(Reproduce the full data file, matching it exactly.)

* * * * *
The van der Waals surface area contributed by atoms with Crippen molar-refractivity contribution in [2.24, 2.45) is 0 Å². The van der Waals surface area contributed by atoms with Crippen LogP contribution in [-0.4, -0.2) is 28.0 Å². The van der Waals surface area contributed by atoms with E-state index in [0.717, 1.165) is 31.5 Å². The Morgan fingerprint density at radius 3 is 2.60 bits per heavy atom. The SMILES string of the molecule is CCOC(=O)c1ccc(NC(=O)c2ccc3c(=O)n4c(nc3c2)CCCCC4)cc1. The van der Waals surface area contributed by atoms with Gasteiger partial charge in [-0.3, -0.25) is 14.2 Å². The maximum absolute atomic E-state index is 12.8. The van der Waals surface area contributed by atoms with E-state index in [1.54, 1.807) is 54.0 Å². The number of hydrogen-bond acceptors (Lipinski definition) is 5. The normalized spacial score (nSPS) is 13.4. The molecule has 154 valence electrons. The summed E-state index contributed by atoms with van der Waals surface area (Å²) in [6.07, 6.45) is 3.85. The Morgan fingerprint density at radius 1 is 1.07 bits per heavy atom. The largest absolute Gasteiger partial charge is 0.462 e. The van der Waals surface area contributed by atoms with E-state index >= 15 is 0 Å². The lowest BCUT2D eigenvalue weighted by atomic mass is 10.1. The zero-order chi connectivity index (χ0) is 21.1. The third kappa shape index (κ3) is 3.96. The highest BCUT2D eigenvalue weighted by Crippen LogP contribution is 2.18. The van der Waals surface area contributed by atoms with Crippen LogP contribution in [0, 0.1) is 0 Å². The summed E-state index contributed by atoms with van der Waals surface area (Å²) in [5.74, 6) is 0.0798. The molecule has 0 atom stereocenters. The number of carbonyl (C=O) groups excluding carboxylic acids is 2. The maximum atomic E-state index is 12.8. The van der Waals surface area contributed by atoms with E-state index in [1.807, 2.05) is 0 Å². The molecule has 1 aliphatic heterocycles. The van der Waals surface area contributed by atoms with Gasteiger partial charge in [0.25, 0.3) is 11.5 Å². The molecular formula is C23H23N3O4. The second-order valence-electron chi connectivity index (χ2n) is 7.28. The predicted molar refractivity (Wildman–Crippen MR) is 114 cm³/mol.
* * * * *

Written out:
The van der Waals surface area contributed by atoms with Crippen molar-refractivity contribution in [2.24, 2.45) is 0 Å². The van der Waals surface area contributed by atoms with Crippen LogP contribution in [-0.4, -0.2) is 28.0 Å². The van der Waals surface area contributed by atoms with E-state index in [0.717, 1.165) is 31.5 Å². The Morgan fingerprint density at radius 3 is 2.60 bits per heavy atom. The SMILES string of the molecule is CCOC(=O)c1ccc(NC(=O)c2ccc3c(=O)n4c(nc3c2)CCCCC4)cc1. The van der Waals surface area contributed by atoms with Gasteiger partial charge in [-0.3, -0.25) is 14.2 Å². The maximum absolute atomic E-state index is 12.8. The van der Waals surface area contributed by atoms with E-state index in [1.54, 1.807) is 54.0 Å². The number of hydrogen-bond acceptors (Lipinski definition) is 5. The normalized spacial score (nSPS) is 13.4. The molecule has 154 valence electrons. The summed E-state index contributed by atoms with van der Waals surface area (Å²) in [6.07, 6.45) is 3.85. The Morgan fingerprint density at radius 1 is 1.07 bits per heavy atom. The largest absolute Gasteiger partial charge is 0.462 e. The van der Waals surface area contributed by atoms with E-state index >= 15 is 0 Å². The lowest BCUT2D eigenvalue weighted by atomic mass is 10.1. The zero-order chi connectivity index (χ0) is 21.1. The third kappa shape index (κ3) is 3.96. The highest BCUT2D eigenvalue weighted by Crippen LogP contribution is 2.18. The van der Waals surface area contributed by atoms with Crippen LogP contribution in [0, 0.1) is 0 Å². The summed E-state index contributed by atoms with van der Waals surface area (Å²) in [5.74, 6) is 0.0798. The molecule has 0 atom stereocenters. The number of carbonyl (C=O) groups excluding carboxylic acids is 2. The maximum atomic E-state index is 12.8. The van der Waals surface area contributed by atoms with E-state index in [1.807, 2.05) is 0 Å². The molecule has 1 aliphatic heterocycles. The van der Waals surface area contributed by atoms with Gasteiger partial charge in [0.25, 0.3) is 11.5 Å². The molecular formula is C23H23N3O4. The second-order valence-electron chi connectivity index (χ2n) is 7.28. The predicted molar refractivity (Wildman–Crippen MR) is 114 cm³/mol.